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Published: October 24th 2006
After Jen left, I decided I needed some time alone, in a totally foreign place, to clear my head and gain a sense of perspective. Cambodia was an impulsive but inspired choice, with the vague plan being to visit Angkor Wat and the surrounding temples. Stopping briefly at the university to arrange next term's enrolment, I set my room in order and then packed quickly. Photocopying the relevant sections from my LP guide and packing only the bare essentials, (half-filling my day-pack for almost a week away), I was soon ready to set off. It was with a strong sense of relief that I left Rangsit behind the next morning, relishing the open road before me and the week ahead. Day One
Catching a bus to the border town of Aranyaprathet, I shared a hairy motor-cycle taxi ride to the border-post with Koichi, a friendly Japanese backpacker I later bumped into a few times in Siem Reap. As I made my way through the confusing and convoluted set-up of the Aranyaprathet-Poipet border, I was approached numerous times by touts offering to process my Cambodian visa for me. Sometimes they were upfront about it, explaining they'd charge a small fee but
it would save me lots of time. Other times they tried to insist that I had no choice but to use their services, looking officious and demanding to see my passport. Each time I refused with a smile, and finally arrived at the official visa office after clearing Thai customs. A sign above the window clearly stated that a tourist visa cost US$20, but when I filled out the form and stapled a passport photo to it, the official at the window demanded 1000 baht instead, (about US$25). A minor scam, but I was in no mood to line their pockets like this.
"The sign here says 20 US dollars, I want to pay in US dollars please", I replied equably.
"No, no, noone can pay in US dollars today!", the man replied irritably, scratching at a sweaty armpit. "Everyone is paying in baht! You have to pay in baht too!".
"Then why does the sign still say 20 US dollars?" I asked. "I have my 20 dollar bill here, I'm just going to pay in US dollars." And I handed him my form and $20.
"Not possible," the official replied and then just sat and
glared at me, leaving my application form sitting on the desk in front of him, untouched. This lasted for perhaps a minute, with him glaring at me in an obvious attempt to intimidate and me waiting as patiently as I could. Finally, he gathered up my papers, pointlessly reshuffling them in his hands, and said in a conciliatory tone, "Ok, you can pay in dollars... But you have to pay a 100 baht processing fee. Everyone has to pay this. There is no exception."
Again I refused, pointing out that the sign above our heads clearly stated a tourist visa cost US$20 only. And again we had to go through the stand-and-glare routine, during which I began to smile back at him. This seemed to irritate him even more. Snatching up my papers angrily, he tried one last time. "Understand: if you do not pay this processing fee, your visa will take 3 or 4 hours to approve... Do you understand what I am saying to you?"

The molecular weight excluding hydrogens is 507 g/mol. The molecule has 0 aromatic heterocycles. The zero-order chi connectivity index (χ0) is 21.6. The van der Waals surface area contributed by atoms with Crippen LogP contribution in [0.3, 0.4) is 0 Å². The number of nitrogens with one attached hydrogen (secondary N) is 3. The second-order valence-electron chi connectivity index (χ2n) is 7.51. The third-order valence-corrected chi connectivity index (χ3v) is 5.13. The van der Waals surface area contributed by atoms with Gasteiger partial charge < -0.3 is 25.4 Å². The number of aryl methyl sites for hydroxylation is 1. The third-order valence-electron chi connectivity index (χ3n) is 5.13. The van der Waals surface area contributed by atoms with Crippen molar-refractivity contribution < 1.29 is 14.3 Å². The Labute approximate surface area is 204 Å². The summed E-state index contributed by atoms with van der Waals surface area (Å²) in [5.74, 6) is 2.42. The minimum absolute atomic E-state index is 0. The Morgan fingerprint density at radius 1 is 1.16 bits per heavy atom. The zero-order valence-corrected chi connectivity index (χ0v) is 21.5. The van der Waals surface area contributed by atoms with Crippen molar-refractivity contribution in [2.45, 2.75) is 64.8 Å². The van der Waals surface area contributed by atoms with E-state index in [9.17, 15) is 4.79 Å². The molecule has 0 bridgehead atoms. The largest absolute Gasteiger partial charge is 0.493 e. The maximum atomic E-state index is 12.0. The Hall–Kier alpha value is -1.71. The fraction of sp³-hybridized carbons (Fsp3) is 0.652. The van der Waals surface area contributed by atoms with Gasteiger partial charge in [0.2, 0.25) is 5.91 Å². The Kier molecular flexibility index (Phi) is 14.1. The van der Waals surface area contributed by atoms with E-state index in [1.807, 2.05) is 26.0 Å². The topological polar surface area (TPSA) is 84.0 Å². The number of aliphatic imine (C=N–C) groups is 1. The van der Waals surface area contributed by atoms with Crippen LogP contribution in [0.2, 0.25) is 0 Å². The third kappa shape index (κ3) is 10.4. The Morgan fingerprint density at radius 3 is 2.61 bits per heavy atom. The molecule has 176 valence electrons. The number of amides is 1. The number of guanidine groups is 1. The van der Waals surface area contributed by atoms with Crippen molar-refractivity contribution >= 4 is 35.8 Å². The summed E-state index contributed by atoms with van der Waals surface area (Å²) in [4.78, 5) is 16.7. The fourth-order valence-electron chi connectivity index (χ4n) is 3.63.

"Not a problem, I have more time than money", I replied happily, realising it was true. He responded by gesturing wildly at the bank of seats behind me. Stabbing a finger
at the front couple of rows, which were taken up by other waiting tourists, he told me "This is where the people who pay in baht can sit!" Then, pointing to the empty seats right at the back, "And that's where you
have to sit! You will be waiting there a long time!"
I couldn't help smiling at this absurdity but tried to thank him politely anyway. Wandering over to the nearby toilet, I emerged a few minutes later, pulled a book from my bag and started walking to the seats, (near the back, as directed!), to settle in for my long wait. Luckily, I happened to glance across at the visa window as I did so, only to see my passport sitting on the counter. Leafing quickly through it, I laughed out loud to find my visa stuck in, stamped and approved already! It had taken all of five minutes. =) Smiling my thanks to the official at the window, who nodded reluctantly back, I moved on through customs & immigration and found a mini-van headed along the bone-jarring dirt road to Siem Reap. They assured me they weren't affiliated with any particular guest-house, and that they would
drop us all in the centre of the backpacker area so we could stay at the guesthouse of our choice.
As I'd half expected though, we arrived in Siem Reap later than scheduled, after numerous (and totally unnecessary) delays. At this point, they explained that Siem Reap was "very dangerous" at night, many "bad people" around, and that they were concerned for our safety. For this reason, they were going to take us to a very "nice and safe" guesthouse they just happened to know about. =P Fortuitously (for me at least), we clipped the rear bumper of the car in front of us shortly afterwards, before they'd had a chance to drive us too far from the centre of town. When they stopped to argue angrily with the other driver, I used the opportunity to jump down from the bus, brushing aside their insistent protests, and find a motorcycle taxi to the town centre. Wandering around for about 20 minutes, finding my bearings, I finally located the guesthouse I'd settled on from the LP guide and checked into a room, with a sense of weary accomplishment.
It was at this guesthouse that I met Map
, (who first